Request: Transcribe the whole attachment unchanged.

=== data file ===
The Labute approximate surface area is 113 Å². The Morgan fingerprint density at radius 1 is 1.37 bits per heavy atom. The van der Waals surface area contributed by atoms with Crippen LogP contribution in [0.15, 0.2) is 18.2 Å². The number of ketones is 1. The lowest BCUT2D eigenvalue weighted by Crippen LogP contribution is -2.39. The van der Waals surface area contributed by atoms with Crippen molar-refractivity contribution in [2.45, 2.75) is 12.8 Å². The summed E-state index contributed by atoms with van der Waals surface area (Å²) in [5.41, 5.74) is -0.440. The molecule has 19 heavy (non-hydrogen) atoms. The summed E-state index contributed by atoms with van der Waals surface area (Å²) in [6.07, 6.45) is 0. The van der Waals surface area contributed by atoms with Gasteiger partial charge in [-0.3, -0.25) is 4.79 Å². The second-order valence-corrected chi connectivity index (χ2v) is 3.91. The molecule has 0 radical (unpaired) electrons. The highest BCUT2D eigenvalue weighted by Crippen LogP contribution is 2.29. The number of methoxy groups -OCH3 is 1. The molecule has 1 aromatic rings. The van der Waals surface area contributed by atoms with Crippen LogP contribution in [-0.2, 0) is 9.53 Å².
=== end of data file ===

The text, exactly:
The Labute approximate surface area is 113 Å². The Morgan fingerprint density at radius 1 is 1.37 bits per heavy atom. The van der Waals surface area contributed by atoms with Crippen LogP contribution in [0.15, 0.2) is 18.2 Å². The number of ketones is 1. The lowest BCUT2D eigenvalue weighted by Crippen LogP contribution is -2.39. The van der Waals surface area contributed by atoms with Crippen molar-refractivity contribution in [2.45, 2.75) is 12.8 Å². The summed E-state index contributed by atoms with van der Waals surface area (Å²) in [5.41, 5.74) is -0.440. The molecule has 19 heavy (non-hydrogen) atoms. The summed E-state index contributed by atoms with van der Waals surface area (Å²) in [6.07, 6.45) is 0. The van der Waals surface area contributed by atoms with Gasteiger partial charge in [-0.3, -0.25) is 4.79 Å². The second-order valence-corrected chi connectivity index (χ2v) is 3.91. The molecule has 0 radical (unpaired) electrons. The highest BCUT2D eigenvalue weighted by Crippen LogP contribution is 2.29. The number of methoxy groups -OCH3 is 1. The molecule has 1 aromatic rings. The van der Waals surface area contributed by atoms with Crippen LogP contribution in [-0.2, 0) is 9.53 Å².